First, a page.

The discourse around climate change is often spiced by vested interests, denial, skepticism, exaggeration and inertia. Even in rare constructive moments, the discussions are primarily limited to factual and technical analysis. This overriding focus on supposedly “objective” parameters only serves to blunt the effectiveness of our responses.
The European Science Foundation’s recently completed Responses to Environmental and Societal Challenges to our Unstable Earth (RESCUE) project recognized that the issues about human life on a changing planet are first humanistic rather than scientific. Some sections of the scientific community itself recognize the ethical imperative of climate change. James Hansen, NASA’s prominent climatologist, asserts: “the predominant moral issue of the 21st century, almost surely, will be climate change…”
Besides crying out for the immediacy of action, the magnitude of the global climate-change threat raises explicit ethical questions, such as how we ought to live and how humans should value and relate to each other and to nature. Inevitably, this ethical thrust will elicit some of the most vexing questions, including how to recognize and respect other persons, especially when they are vulnerable and lack the power and capacity to make their voices heard in relevant forums and arenas. This is pertinent as climate change invariably involves distributional conflicts, magnifying already skewed vulnerabilities since it interacts in unfortunate ways with the prevailing global power structure.
It is widely recognized that the responsibility for historical and current emissions lies predominantly with the richer, more powerful nations, and the poor nations lack the capacity to hold them accountable. The people most vulnerable to the direct effects of global climate change are those living in areas prone to flooding, such as small low-lying islands, large river deltas and certain coastal areas. By 2070, urban populations in cities in river deltas, which already experience high-risk of flooding, such as Dhaka, Kolkata, Rangoon and Hai Phong, will join the group of most exposed populations. Similarly, the Alliance of Small Island States (AOSIS) countries contribute little to the climate crisis but risk suffering early and greater climate impacts, derailing development gains.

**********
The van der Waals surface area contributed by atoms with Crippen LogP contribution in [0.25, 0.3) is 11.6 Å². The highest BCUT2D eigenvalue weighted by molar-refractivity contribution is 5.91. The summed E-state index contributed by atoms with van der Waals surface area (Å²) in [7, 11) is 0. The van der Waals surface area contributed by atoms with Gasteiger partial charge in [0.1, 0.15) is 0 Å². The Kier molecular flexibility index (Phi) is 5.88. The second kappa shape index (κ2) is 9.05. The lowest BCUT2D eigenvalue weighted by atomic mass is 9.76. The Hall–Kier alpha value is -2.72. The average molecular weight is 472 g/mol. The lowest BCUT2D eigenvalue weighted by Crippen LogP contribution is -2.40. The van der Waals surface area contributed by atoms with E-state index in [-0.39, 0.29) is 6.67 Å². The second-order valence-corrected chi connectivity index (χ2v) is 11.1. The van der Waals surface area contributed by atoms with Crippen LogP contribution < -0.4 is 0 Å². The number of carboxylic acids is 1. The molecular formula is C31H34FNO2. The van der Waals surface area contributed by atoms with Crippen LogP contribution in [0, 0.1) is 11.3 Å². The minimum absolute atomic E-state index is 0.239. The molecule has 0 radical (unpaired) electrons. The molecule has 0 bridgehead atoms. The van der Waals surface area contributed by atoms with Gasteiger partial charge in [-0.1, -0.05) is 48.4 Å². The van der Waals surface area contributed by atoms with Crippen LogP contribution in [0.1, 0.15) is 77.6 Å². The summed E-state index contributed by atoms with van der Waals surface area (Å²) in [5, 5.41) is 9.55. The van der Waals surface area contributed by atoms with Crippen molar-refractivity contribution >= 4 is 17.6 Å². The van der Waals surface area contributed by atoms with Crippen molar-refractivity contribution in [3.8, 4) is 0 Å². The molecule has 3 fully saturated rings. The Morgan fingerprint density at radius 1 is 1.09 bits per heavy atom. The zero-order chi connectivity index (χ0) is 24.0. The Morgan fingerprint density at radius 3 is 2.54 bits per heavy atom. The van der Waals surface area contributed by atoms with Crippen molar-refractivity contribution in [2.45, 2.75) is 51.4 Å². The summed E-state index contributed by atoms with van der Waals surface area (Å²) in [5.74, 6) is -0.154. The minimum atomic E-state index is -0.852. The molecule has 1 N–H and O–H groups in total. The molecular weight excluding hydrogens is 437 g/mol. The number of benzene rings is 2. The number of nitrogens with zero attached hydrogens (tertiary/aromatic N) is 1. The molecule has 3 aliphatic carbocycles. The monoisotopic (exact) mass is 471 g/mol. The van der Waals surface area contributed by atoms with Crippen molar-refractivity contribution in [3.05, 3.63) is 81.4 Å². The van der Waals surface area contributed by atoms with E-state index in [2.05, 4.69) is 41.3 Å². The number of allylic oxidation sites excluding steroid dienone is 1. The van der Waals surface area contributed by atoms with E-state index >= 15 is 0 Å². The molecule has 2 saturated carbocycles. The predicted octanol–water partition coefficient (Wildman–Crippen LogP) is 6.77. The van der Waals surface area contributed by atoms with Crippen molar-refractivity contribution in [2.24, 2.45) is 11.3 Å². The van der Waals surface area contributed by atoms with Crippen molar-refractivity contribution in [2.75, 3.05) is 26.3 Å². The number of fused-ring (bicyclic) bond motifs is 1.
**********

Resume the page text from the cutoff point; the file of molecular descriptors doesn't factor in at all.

In spite of disproportionate burdens on the least developed, poorer regions, climate change fails to generate strong moral responses. This compromises our capacity to respond appropriately to the challenge posed by climate change. Harvard psychologist Daniel Gilbert writes that while almost all human societies have rules about food and sex, none has a rule about atmospheric chemistry, so we “do not feel compelled to rail against it.” Hence it should come as no surprise that global warming was ranked near the bottom of Americans’ priorities (only 28 percent said it was a top priority) for President Barack Obama and Congress in a Pew Center survey in 2014.
How then should we proceed — should we care for distributional equity or should we care more for people in our close spatial and temporal proximity? Some enlightened voices have begun to illumine our ethical and moral compass to help confront disconcerting choices.
The prominent Australian earth scientist Tim Flannery closes his recent book “Here on Earth: A New Beginning” with the words “… if we do not strive to love one another, and to love our planet as much as we love ourselves, then no further progress is possible here on Earth.” Similarly, Yi-Fu Tuan, esteemed emeritus professor of geography at the University of the Wisconsin-Madison, has argued recently, “The good shall inherit the Earth.” It seems that virtue may be our most potent response to the enduring dilemmas that climate change poses to humanity.
John Hoffmire is director of the Impact Bond Fund at Saïd Business School at Oxford University and directs the Center on Business and Poverty at the Wisconsin School of Business at UW-Madison. He runs Progress Through Business, a nonprofit group promoting economic development.
Pankaj Upadhyay, Hoffmire’s colleague at Progress Through Business, did the research for this article.
Yi-Fu Tuan: Read his Farewell Lecture Act Now